These are two games (well, okay there were apparently others for the Sega Saturn, but I have no idea about those), and I've only played partway through the first. (Er, and looking at the data, the second actually isn't out yet over here! Oops!) I didn't hate it, but it just didn't grab me like some of the other games, for whatever reason.

These take place a bit earlier in the history of Japan, with your main character being the next in a long line of Devil Summoners, who can see, fight, and form pacts with demons. Your character works with a parter, a private investigator of sorts (with a bit of a noir/Japanese feel), at least in the non-combat situations. It's your job to help investigate various supernatural mysteries, and put things to rights.

The gameplay for these (or at least the one I played) is a bit different from the others. For starters, your demons are more useful outside of combat - you can summon one at a time to follow you around, although normal humans can't see them. Each one of your demons has a certain skill (or possibly multiple skills) that you can make use of out in the streets - for instance, despite the fact that humans can't see them, some may still be able to manipulate the emotions of the NPCs you talk to, revealing new information. Things like that.

The combat is also different - instead of being turn-based, this is an action-RPG, with you and a summoned demon fighting together in real-time, using a sword, gun (with special elemental bullets), and spells/abilities. I think honestly this might be one of the things I didn't like as much about this game - I tend to like the combat of the others better, not to mention the larger parties and larger supporting cast.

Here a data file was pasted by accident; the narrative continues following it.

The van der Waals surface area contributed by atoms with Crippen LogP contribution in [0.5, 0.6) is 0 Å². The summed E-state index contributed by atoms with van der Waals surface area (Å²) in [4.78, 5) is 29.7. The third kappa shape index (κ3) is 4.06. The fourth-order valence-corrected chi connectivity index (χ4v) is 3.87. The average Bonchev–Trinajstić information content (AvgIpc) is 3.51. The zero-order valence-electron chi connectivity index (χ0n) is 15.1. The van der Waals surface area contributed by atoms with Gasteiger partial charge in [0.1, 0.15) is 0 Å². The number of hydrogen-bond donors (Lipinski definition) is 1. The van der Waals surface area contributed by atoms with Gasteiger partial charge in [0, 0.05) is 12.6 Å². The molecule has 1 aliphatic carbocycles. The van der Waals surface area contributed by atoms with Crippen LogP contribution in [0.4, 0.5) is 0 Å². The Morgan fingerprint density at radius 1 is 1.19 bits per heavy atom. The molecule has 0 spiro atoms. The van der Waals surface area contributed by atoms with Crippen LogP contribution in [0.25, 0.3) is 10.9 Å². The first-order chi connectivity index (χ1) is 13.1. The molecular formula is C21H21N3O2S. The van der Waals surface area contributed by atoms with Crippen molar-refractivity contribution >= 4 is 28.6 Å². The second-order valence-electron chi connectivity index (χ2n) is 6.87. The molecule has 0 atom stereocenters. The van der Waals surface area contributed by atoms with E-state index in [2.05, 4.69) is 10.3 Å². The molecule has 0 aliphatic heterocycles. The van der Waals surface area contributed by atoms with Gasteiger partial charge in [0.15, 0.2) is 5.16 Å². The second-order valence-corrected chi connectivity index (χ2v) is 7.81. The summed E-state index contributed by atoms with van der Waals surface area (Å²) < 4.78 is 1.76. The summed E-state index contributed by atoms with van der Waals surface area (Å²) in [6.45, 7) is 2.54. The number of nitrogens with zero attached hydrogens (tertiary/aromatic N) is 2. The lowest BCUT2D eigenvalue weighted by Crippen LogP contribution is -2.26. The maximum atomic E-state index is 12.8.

The Shin Megami Tensei: Digital Devil Saga games:

Like the previous sub-series, I only played part of the first of these. Now, I didn't get into it as much, but I believe for a lot of people they're some of the best of the larger series, so to each his own.

Anyhow, this takes place in an alternate world or future world (I forget which, I think the latter) with warring gangs vying for control of territory. Your main character is the leader of one of these games, with other party members being your underlings. In this, you gain demons that are connected to you, somewhat like Personas, but here you can turn into these demons rather than summoning them in combat, and you gain new powers and experience by cannibalizing the demons you defeat in battle. Yeah.